Saskia Te Nicklin - So Fresh on Top So Rotten Below

21 November - 18 January 2020

5 pm: The opening has been introduced with a conversation between Victoria Dejaco and Saskia Te Nicklin

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Photos: Flavio Palasciano

hard plastic (19 pcs, 140 gr)
plastic bottles (4 pcs, 150 gr)
plastic bags (25 pcs, 260 gr)
flip-flops (2 pcs, 270 gr)
raffia straps (3.26 kg)
plastic cups (115 pcs, 750 gr)
Inventory like this gets regularly removed from stomachs of dead animals on beaches. Around the world, approximately one million birds and 100.000 marine mammals die each year from eating plastic or getting trapped in it. Beginning of this year, a 500 kg whale was beached on the shore of Mabini in the Philippines with 40 kg of plastic debris inside his stomach. Cause of death: starvation. Ingesting plastic
gives whales a false sensation of fullness obviously without providing any nutrients. It leads to reduced weight, energy and swimming speed. Having no way of digesting or expelling the plastic, they die of hunger with a full belly.
Also humans consume plastic. An estimated 5 gr each week, equivalent to the weight of a credit card mostly through drinking water. Some of it leaves our body again, but what stays are the toxins. Like bisphenol A. BPA-based plastic is clear and tough, and is made into a variety of common consumer goods, such as plastic bottles. BPA-derived substances are used to line water pipes and as coatings on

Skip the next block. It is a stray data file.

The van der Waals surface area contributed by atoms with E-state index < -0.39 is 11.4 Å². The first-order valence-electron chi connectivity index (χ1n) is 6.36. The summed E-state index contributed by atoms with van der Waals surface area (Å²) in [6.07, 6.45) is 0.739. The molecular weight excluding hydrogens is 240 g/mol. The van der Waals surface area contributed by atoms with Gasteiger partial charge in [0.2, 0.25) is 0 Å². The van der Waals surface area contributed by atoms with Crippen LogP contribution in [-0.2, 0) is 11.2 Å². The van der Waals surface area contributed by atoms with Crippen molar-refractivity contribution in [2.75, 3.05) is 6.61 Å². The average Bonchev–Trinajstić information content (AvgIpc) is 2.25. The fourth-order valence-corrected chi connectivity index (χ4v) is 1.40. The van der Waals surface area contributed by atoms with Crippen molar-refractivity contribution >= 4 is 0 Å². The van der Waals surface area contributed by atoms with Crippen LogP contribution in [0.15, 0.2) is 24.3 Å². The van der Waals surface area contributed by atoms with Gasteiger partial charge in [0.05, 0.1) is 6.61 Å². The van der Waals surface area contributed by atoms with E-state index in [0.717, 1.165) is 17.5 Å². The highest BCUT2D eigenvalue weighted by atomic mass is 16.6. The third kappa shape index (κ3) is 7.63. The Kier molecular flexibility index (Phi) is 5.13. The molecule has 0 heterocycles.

the inside of food and beverage cans. In 2015, an estimated 4 million tonnes of BPA-based chemicals were produced, making it one of the highest volume of chemicals produced worldwide. It is also a xenoestrogen, exhibiting estrogen-mimicking, hormone-like properties also responsible for infertility. It seeps into the soil when we die together with all the other toxins in our bodies.
On average a human body nowadays contains traces of around 219 different toxins. Lead, mercury, pesticides... We get them from our environment (because we put them there), and give them back when we die, continuing the cycle of pollution. Each year, U.S. cemeteries bury more than 3 million liters of formaldehyde-containing embalming fluid. Cremating a single body requires enough fuel to fill two
SUV tanks. One of the biggest crematories in Europe, Ohlsdorf in Hamburg burns around 15.000 bodies a year, almost one million liters of fuel. The formaldehyde that bodies are prepped with to slow decomposition often causes respiratory problems and cancer in funeral personal. In addition, bodies also get stuffed with fillers and cosmetics to make them look alive. So fresh on top, so rotten blow...
Jae Rhim Lee is the founder of the Decompiculture Society which advocates for a cultural shift from a tradition of death denial and body preservation to one of decompiculture, a term coined by mycologist Timothy Miles in 2003. A radical acceptance of death and decomposition. She founded Coeio, a company developing the Infinity Burial Suit. A biodegradable suit of cotton, mushrooms and other
microorganisms that help cleanse the body and soil of toxins and deliver important nutrients from the body to surrounding plants. In March this year, former Beverly Hills 90210 star Luke Perry died of a stroke and made headlines when it became known he was buried in the „mushroom suit“. Decomposing, seeping, dissolving, nurturing, in harmony with nature.

Victoria Dejaco
Wien (finally again), 13.11.2019